CTE: A Growing Problem?


Colin Morley, Staff Writer

Over 300,000 traumatic brain injuries occur each year due to sports in the United States. Contact sports such as football, hockey, and boxing are among the highest risk for obtaining a traumatic brain injury (TBI). A concussion is when a sudden jolt or hit to the head causes the brain to crash against the inside of the skull, which can cause damage. Although not usually life-threatening, these concussions can lead to serious implications if not treated. They can lead to the development of conditions such as Post Concussion Syndrome (PCS) or Chronic Traumatic Encephalopathy (CTE).

Post Concussion Syndrome (PCS) is a syndrome that can mimic the symptoms of a concussion long after it has healed. A person who has PCS will experience the symptoms of a concussion months after it has occurred and healed. Symptoms may include headaches, nausea, sensitivity to light, dizziness, fatigue, and loss of memory. PCS usually heals in about 3 to 5 months but may take years to fully recover. 

Chronic Traumatic Encephalopathy (CTE) is a degenerative brain condition caused by excessive concussions and head injuries. It occurs when the layers of the cerebral cortex start to deteriorate due to excessive trauma over a long period of time. Over time, this slow deterioration often leads to the development of diseases such as dementia and Alzheimer’s. There is currently no cure for CTE and no way of diagnosing someone with the disease until a biopsy is performed after death.

However, new technology continues to develop for sports helmets and mouth guards that work to reduce the impact on the head. Reducing the number of concussions significantly lowers players’ risk of developing either PCS or CTE. Coaching using the right technique for tackling in football, body checking in hockey, and heading the ball in soccer will help reduce the risk of concussions as well. These techniques will make contact sports safer and more enjoyable for all.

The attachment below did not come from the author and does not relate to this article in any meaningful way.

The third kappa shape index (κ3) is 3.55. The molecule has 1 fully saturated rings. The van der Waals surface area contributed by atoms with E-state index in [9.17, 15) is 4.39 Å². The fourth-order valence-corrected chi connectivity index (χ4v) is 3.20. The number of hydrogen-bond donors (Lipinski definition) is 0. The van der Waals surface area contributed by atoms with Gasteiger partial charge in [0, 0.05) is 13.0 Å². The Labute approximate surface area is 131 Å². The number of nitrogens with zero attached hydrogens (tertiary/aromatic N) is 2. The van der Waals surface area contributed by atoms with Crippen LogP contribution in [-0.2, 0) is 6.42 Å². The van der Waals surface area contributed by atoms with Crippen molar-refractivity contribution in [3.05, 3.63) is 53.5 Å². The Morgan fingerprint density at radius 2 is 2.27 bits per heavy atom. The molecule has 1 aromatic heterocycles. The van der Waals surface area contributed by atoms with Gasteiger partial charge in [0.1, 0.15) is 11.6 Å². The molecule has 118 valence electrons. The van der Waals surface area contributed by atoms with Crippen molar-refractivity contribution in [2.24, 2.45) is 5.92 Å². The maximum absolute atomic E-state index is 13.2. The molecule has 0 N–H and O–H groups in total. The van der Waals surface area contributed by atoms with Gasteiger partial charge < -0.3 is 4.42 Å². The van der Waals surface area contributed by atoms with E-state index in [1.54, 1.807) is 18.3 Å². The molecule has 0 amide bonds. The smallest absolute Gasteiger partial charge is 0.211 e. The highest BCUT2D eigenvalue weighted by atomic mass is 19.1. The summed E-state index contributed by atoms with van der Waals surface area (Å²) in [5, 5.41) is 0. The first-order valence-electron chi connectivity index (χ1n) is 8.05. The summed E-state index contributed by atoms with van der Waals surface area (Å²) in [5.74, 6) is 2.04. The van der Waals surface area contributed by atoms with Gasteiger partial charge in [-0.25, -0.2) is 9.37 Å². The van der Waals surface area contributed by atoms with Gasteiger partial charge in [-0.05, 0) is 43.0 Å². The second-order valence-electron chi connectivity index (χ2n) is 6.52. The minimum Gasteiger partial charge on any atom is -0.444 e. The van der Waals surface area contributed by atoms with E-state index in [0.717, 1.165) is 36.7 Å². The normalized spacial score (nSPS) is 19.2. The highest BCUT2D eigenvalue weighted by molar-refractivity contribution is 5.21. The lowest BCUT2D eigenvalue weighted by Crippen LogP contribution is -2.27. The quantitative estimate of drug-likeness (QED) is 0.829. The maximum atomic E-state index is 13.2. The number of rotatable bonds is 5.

Scituate High School has taken significant steps forward in terms of these techniques and protocols. Every student-athlete must perform an online impact assessment that tests the brain through puzzles and memorization tests. These impact tests allow concussions to be diagnosed and recovery to be evaluated. They ensure safety for all athletes and significantly lower the risk of developing PSC or CTE.

New F7 football helmets have also helped reduce the amount of head trauma that Scituate High School athletes face. The F7 is among the new helmet designs that earned a 5-star rating with its effectiveness in protecting against head trauma. The new helmet technology along with new concussion protocols significantly lower the horrible impacts of head trauma.

It is important for parents and players to understand the risk of playing a contact sport. CTE and PCS are legitimate problems that athletes and families should be aware of. Protecting the brain should be the main objective for those playing contact sports. Head trauma has lasting effects throughout one’s life, which is why it is imperative to avoid brain injury. Scituate Public Schools has worked to advance the protective equipment and protocols to promote head safety in all sports. Whether it’s through new helmet technology, coaching techniques, or refereeing, protecting one’s brain in contact sports will greatly improve the future of student-athletes.